And so it begins. Several dozen new shows will arrive on the U.S. networks and cable channels over the next few weeks. This annual ritual is one of the more bizarre aspects of the entertainment racket. The failure rate is high. The cost of marketing new shows is huge. Nobody has enough time to watch that much TV.
Some see it as a sign of desperation, but it isn't - it signals optimism and possibility.
Good TV shows that connect with viewers bring comfort and pleasure. If the show succeeds and lasts, it brings vast revenues to broadcasters.
There are two ways of assessing a new season. You can look at it as a bookie would, attempting to figure what will be a hit and what won't.
That means studying prime-time schedules and trying to decode demographics. It's a mug's game. Only fools have that much time.
Or you could look for meaning, as we're doing here. The stories, themes and characters of a new TV season, taken as a package - and we're looking only at U.S. shows here - give structure to the multitude of swirling arguments over moral, social and financial issues in America today.
And what do we find?
First, this isn't a particularly strong or inventive TV season. If last fall was about recession-era escapism, this one is about uncertainty and confusion. There's a lot of melancholy, much of it male. The America in which these stories unfold is a tricky landscape. It's a postracial America, it's a poverty-stricken America. It is struggling to redefine itself.
The new season teems with characters trying to figure out where they stand. One of the strongest new dramas, Lone Star, is about a con man trying to connect his ruthless capitalist impulse with fairness and decency. Boardwalk Empire, the most ambitious of the cable series, is set in the 1930s but it might as well be now: The main character, a mob boss, wants peace with the system but the system won't co-operate. Meanwhile, he'll exploit it.
The season's best comedy, Raising Hope, is about a poor and ignorant family making do, raising a child, taking care of grandma, being good citizens - while despising everything middle-class.
In that sense, it is connected with other achingly sincere attempts in the new TV season to appease "ordinary" people. The well-meaning but wrong-headed comedy Mike & Molly attempts to give succour to the overweight and ordinary-looking. On Outlaw, a Supreme Court justice gives up his power and prestige, to defend the defenceless. The horribly executed No Ordinary Family presents a regular family that needs supernatural superpowers to cope.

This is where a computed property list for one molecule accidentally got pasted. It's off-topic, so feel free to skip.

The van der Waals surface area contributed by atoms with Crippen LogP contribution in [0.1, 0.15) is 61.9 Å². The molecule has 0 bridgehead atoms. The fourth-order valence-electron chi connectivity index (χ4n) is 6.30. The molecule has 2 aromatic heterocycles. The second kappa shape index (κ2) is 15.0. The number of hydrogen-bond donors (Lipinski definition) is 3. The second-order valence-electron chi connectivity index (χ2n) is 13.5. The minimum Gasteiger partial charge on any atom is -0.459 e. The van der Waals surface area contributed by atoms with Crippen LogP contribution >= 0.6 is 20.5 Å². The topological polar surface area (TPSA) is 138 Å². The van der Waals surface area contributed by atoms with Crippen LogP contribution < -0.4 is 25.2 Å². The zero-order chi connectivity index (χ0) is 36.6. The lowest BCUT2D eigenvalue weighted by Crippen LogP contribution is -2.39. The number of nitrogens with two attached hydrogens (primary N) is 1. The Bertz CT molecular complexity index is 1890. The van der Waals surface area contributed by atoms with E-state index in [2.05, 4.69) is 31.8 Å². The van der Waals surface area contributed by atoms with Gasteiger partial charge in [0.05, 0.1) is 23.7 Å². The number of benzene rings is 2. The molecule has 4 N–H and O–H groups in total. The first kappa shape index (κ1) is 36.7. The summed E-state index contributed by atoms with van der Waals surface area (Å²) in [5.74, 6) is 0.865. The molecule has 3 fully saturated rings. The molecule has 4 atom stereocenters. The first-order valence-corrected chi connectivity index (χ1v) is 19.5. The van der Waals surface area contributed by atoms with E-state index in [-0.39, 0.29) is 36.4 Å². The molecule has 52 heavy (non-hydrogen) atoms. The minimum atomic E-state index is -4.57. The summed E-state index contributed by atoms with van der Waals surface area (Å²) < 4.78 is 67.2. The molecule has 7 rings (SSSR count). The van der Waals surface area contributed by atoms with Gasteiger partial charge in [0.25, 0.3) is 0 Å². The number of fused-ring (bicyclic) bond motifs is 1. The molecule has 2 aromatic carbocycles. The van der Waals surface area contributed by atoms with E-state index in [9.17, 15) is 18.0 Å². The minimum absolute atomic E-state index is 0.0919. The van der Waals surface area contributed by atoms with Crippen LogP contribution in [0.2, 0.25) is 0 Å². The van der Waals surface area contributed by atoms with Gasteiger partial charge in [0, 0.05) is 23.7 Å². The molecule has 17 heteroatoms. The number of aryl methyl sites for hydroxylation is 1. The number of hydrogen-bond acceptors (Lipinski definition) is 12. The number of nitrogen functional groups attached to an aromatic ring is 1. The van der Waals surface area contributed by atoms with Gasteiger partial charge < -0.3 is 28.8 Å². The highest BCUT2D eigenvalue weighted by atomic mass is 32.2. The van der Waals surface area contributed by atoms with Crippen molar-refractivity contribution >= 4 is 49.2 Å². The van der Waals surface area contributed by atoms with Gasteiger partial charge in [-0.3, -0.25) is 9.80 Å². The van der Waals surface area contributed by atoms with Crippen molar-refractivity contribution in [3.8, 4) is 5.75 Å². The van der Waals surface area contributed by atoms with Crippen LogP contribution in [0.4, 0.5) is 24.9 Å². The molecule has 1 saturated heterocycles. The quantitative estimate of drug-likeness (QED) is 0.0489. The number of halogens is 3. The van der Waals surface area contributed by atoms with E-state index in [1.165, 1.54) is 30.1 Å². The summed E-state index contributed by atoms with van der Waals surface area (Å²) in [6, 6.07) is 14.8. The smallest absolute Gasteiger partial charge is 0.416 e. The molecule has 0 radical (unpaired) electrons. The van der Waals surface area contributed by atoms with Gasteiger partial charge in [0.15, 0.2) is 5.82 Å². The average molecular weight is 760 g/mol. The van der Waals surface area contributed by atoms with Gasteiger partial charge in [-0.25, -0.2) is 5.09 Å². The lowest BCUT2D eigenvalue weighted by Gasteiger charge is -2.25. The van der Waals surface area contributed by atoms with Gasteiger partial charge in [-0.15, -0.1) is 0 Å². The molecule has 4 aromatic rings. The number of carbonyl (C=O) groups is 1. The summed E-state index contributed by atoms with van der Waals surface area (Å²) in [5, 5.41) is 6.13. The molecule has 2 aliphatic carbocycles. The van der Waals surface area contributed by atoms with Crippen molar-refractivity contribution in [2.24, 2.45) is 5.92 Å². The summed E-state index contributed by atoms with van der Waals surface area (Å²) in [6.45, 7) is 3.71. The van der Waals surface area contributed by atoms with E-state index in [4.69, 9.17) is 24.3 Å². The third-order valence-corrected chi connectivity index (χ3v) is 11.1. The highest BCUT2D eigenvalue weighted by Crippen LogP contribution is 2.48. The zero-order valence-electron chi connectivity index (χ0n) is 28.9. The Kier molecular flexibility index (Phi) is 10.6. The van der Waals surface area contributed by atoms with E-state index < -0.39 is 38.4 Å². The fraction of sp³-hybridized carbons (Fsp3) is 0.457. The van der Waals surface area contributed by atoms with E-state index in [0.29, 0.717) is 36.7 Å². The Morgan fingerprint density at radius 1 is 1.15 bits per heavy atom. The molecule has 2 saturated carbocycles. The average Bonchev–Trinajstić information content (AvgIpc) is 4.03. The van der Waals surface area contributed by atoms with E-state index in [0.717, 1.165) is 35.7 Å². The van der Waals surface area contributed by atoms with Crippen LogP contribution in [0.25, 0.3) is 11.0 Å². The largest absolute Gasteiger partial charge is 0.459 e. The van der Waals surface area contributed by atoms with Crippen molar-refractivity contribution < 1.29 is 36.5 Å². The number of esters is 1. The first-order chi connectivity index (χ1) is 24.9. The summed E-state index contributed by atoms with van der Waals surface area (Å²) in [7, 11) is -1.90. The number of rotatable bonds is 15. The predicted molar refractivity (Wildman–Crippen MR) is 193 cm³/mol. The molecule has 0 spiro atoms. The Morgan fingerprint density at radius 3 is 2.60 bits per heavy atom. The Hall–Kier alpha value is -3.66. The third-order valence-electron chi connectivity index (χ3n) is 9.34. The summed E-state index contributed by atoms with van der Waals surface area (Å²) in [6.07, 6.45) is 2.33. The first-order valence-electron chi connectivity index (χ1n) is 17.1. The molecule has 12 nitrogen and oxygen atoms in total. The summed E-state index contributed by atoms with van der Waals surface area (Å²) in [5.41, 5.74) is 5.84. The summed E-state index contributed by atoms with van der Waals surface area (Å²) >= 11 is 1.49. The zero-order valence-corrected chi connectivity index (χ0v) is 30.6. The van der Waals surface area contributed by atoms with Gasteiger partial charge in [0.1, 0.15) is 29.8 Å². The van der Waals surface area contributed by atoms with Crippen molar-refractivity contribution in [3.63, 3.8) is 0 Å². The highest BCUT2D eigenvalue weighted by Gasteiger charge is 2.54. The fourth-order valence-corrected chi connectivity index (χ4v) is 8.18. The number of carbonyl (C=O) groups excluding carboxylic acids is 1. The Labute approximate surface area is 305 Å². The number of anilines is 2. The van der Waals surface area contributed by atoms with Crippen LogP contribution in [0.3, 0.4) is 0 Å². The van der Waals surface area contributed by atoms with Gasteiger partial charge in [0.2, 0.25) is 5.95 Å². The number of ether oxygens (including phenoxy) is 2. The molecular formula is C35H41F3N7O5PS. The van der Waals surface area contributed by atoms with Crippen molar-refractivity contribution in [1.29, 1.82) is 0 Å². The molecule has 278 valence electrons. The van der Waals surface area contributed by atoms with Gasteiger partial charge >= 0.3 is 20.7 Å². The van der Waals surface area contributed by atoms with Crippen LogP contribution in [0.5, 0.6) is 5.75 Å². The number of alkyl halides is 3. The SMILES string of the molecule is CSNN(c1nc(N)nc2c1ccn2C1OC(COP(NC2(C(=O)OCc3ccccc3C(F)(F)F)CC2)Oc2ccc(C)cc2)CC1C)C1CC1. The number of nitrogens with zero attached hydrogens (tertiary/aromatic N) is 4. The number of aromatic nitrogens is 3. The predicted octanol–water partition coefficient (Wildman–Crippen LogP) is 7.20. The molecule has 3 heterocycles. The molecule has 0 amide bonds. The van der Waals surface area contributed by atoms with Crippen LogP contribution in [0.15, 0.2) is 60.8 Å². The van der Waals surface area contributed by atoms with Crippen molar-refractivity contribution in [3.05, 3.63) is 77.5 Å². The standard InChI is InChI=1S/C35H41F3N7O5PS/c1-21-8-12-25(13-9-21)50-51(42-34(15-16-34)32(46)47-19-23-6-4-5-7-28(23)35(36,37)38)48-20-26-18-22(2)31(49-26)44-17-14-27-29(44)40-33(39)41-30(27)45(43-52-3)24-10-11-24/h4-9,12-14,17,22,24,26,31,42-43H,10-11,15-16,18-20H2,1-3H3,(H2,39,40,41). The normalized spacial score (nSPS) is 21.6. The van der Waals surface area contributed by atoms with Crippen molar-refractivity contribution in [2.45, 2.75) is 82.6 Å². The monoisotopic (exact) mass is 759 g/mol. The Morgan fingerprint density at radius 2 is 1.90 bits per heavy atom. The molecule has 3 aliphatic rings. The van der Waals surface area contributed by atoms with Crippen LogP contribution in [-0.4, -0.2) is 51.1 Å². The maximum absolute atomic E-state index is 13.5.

The season is filled with uncertain people, trying their best to do the right thing but usually stumbling through in confusion and doubt. You'll sometimes laugh and sometimes be irritated by them, but there's lots of entertainment to be found.
FIVE ESSENTIAL SHOWS
Boardwalk Empire (starts Sun., Sept. 19, 9 p.m., HBO Canada)
The biggest kind of buzz surrounds this. Martin Scorsese is involved. The main writer is Terence Winter, who was a major creative force on The Sopranos. It's HBO. It's about the mob. It's sexy. All true. The series is excellent entertainment for grown-ups, and rich with superb performances and gloriously good storytelling. Mind you, the first episode, directed by Scorsese, is by far the weakest. It's all showy technique, while the next six have much greater depth. Steve Buscemi plays Nucky Thompson, the boss of Atlantic City as prohibition takes force. He's both a city politician and a mob boss and booze is his business. His nemesis, really, is a woman - Margaret (Kelly Macdonald), who is in an abusive marriage. Somehow, she's the one who can see all the complexities of Nucky. The series is a true delight, madly going off in directions of comedy, drama, romance, and gangster action, and holding it together.
Hawaii Five-O (starts Mon., Sept. 20, 10 p.m., CBS, Global)
Yes, indeedy, it's a sexy remake of the seventies original, but with more stuff blowing up and more women in their underwear. Alex O'Loughlin is Steve McGarrett; Scott Caan is Danno. And if the pilot is any guide, Danno absolutely steals the show. That's because he's a joker, and Caan is clearly enjoying himself. By contrast, this show's version of McGarrett is a brooding, wound-up guy with family issues and some kind of complicated connection to a terrorist who may or may not have decided McGarrett is his main enemy. The pilot is big on action and strives to be spectacular even while it tries to give McGarrett a complex back story. Oh, and yes, the familiar theme music from the original is pretty much untouched. CBS is aiming for a double-dunk here - older viewers who remember the original, and younger ones who like the hunky stars and stuff blowing up. It'll work for a few months.